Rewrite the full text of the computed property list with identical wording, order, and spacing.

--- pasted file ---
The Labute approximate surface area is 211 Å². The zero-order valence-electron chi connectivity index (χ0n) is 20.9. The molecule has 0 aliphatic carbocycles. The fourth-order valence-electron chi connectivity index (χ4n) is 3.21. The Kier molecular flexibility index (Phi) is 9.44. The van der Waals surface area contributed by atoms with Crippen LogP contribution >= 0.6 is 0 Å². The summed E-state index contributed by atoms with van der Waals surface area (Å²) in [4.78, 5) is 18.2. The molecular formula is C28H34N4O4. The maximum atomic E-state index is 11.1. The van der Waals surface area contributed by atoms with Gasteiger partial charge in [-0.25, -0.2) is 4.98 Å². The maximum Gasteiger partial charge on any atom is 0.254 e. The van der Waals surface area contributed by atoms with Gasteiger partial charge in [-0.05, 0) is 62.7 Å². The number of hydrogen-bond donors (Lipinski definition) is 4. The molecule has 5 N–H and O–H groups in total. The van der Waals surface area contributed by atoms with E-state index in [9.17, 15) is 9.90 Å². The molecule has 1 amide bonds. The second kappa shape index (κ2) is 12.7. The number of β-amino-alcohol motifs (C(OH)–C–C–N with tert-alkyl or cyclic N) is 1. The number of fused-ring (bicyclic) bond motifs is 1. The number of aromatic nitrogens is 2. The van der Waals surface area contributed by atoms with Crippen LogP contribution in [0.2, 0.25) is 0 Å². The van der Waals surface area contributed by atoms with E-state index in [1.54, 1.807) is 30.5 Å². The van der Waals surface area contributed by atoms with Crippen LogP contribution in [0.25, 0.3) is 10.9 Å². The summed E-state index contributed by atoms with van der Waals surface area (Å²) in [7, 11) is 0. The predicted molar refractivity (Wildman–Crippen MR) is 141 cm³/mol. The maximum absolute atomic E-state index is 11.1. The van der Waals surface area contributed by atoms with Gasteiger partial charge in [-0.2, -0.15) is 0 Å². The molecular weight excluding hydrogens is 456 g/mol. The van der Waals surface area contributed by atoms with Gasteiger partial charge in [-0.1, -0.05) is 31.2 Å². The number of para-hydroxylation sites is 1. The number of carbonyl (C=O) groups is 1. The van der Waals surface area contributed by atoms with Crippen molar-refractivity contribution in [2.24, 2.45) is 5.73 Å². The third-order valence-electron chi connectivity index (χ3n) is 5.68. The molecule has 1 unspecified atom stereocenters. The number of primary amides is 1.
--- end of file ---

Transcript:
The Labute approximate surface area is 211 Å². The zero-order valence-electron chi connectivity index (χ0n) is 20.9. The molecule has 0 aliphatic carbocycles. The fourth-order valence-electron chi connectivity index (χ4n) is 3.21. The Kier molecular flexibility index (Phi) is 9.44. The van der Waals surface area contributed by atoms with Crippen LogP contribution >= 0.6 is 0 Å². The summed E-state index contributed by atoms with van der Waals surface area (Å²) in [4.78, 5) is 18.2. The molecular formula is C28H34N4O4. The maximum atomic E-state index is 11.1. The van der Waals surface area contributed by atoms with Gasteiger partial charge in [-0.25, -0.2) is 4.98 Å². The maximum Gasteiger partial charge on any atom is 0.254 e. The van der Waals surface area contributed by atoms with Gasteiger partial charge in [-0.05, 0) is 62.7 Å². The number of hydrogen-bond donors (Lipinski definition) is 4. The molecule has 5 N–H and O–H groups in total. The van der Waals surface area contributed by atoms with E-state index in [9.17, 15) is 9.90 Å². The molecule has 1 amide bonds. The second kappa shape index (κ2) is 12.7. The number of β-amino-alcohol motifs (C(OH)–C–C–N with tert-alkyl or cyclic N) is 1. The number of fused-ring (bicyclic) bond motifs is 1. The number of aromatic nitrogens is 2. The van der Waals surface area contributed by atoms with Crippen LogP contribution in [0.2, 0.25) is 0 Å². The van der Waals surface area contributed by atoms with E-state index in [1.54, 1.807) is 30.5 Å². The van der Waals surface area contributed by atoms with Crippen LogP contribution in [0.25, 0.3) is 10.9 Å². The summed E-state index contributed by atoms with van der Waals surface area (Å²) in [7, 11) is 0. The predicted molar refractivity (Wildman–Crippen MR) is 141 cm³/mol. The maximum absolute atomic E-state index is 11.1. The van der Waals surface area contributed by atoms with Gasteiger partial charge in [-0.2, -0.15) is 0 Å². The molecular weight excluding hydrogens is 456 g/mol. The van der Waals surface area contributed by atoms with Gasteiger partial charge in [-0.1, -0.05) is 31.2 Å². The number of para-hydroxylation sites is 1. The number of carbonyl (C=O) groups is 1. The van der Waals surface area contributed by atoms with Crippen molar-refractivity contribution in [2.24, 2.45) is 5.73 Å². The third-order valence-electron chi connectivity index (χ3n) is 5.68. The molecule has 1 unspecified atom stereocenters. The number of primary amides is 1.